He looked at the few early cold storage facilities in the Medina area and saw that they charged too much for storage and they also sold the apples for a premium during the winter and spring months, all income lost to the grower. So he constructed his own cold storage warehouse on his farm in 1912 between the Buffalo, Lockport and Rochester electric trolley line and the New York Central rail line. This gave him quick access to both means of transportation and allowed him to offer cold storage to other growers.
He also had his own evaporator, effectively eliminating the middleman in every way possible.
Ever the early adopter of technologies, he had acetylene gas generators to light his home before electricity was available. He owned a 1906 Maxwell automobile, one of only 26 autos in Medina, and in 1914 purchased a 6-cylinder Vielle automobile, necessary for a man ever in a hurry.
Allis Cold Storage Facility, c. 1913. Image credit: Medina Historical Society.
Clark Allis was vice-president or president at one time or another for the NYS Agricultural Society, the Orleans County Fruit Growers, the NYS Horticultural Society, the NYS Fruit Growers Association. He also became active in politics, running for Lieutenant Governor on the Prohibition line in 1912 and, in 1922, for U.S. Representative for the 34th district on the Prohibition line. He won neither election.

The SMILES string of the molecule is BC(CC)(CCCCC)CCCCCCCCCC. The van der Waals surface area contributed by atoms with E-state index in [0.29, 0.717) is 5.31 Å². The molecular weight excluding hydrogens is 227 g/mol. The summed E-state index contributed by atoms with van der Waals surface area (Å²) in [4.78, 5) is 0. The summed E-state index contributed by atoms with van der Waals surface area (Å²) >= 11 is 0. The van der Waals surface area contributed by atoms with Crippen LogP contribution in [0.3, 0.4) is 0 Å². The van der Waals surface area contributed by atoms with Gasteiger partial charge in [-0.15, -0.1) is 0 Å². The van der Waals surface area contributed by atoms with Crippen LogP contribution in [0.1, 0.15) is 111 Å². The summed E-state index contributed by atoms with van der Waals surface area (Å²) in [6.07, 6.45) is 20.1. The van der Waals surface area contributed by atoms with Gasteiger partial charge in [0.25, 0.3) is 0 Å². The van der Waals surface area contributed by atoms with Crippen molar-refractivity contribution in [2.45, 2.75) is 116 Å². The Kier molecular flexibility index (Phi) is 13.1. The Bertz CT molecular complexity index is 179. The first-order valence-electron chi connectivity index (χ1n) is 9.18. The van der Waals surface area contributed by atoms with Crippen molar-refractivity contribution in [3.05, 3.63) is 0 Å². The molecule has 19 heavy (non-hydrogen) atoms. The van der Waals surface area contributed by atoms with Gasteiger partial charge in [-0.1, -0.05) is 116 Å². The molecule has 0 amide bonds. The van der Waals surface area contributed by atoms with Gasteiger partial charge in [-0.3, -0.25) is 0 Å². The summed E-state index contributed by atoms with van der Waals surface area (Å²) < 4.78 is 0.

Prohibition seems to have been Allis' focus, whether from personal conviction or potential business advantage. Apple growers saw themselves becoming the winners in the Prohibition fight because there was no law against sweet cider which, if a consumer stored it, became hard cider. Indeed, until the mid-19th century, cider had been the most-consumed beverage in the United States. Allis championed a return to prominence for cider, which would require his apples. In 1919, after Prohibition took effect in January, Allis constructed a cider processing plant and pasteurizer for large-scale production of cider. Allis was quoted in the March, 1919 publication of the New York State Fruit Growers as saying, "The apple is without doubt the King of fruits and the juice of the apples King, Queen and the whole royal family of all beverages."
Allis would devote a great portion of his time and resources the production of cider. As the cartoon at right illustrates, the national fever for cider drove prices up while other apple markets worried about its effect on them. History shows that this gamble by Allis and others did not ultimately succeed.
Clark Allis died in 1935 at age 70. His son, James, had been brought into the business but died of meningitis in 1913 at age 26; there was no one to carry on the business. Allis sold his cold storage business to the New York Insecticide Company in the 1920s which built a plant on the site of his building to manufacture pesticides used by growers.
Today there is no "apple king" in Orleans County, but 60% of the county remains dedicated to agriculture. The apple industry in upstate New York declined after World War I, when citrus fruits entered the market and other regions of the country began to enjoy commercially-produced apples closer to home. Profits in the apple business remained slender and this drove many orchard owners into other types of farming. Still, 130,000,000 pounds of apples are today produced in Orleans County each year.
Many thanks to Catherine Cooper and Georgia Thomas of the Medina Historical Society for their time and assistance with this story.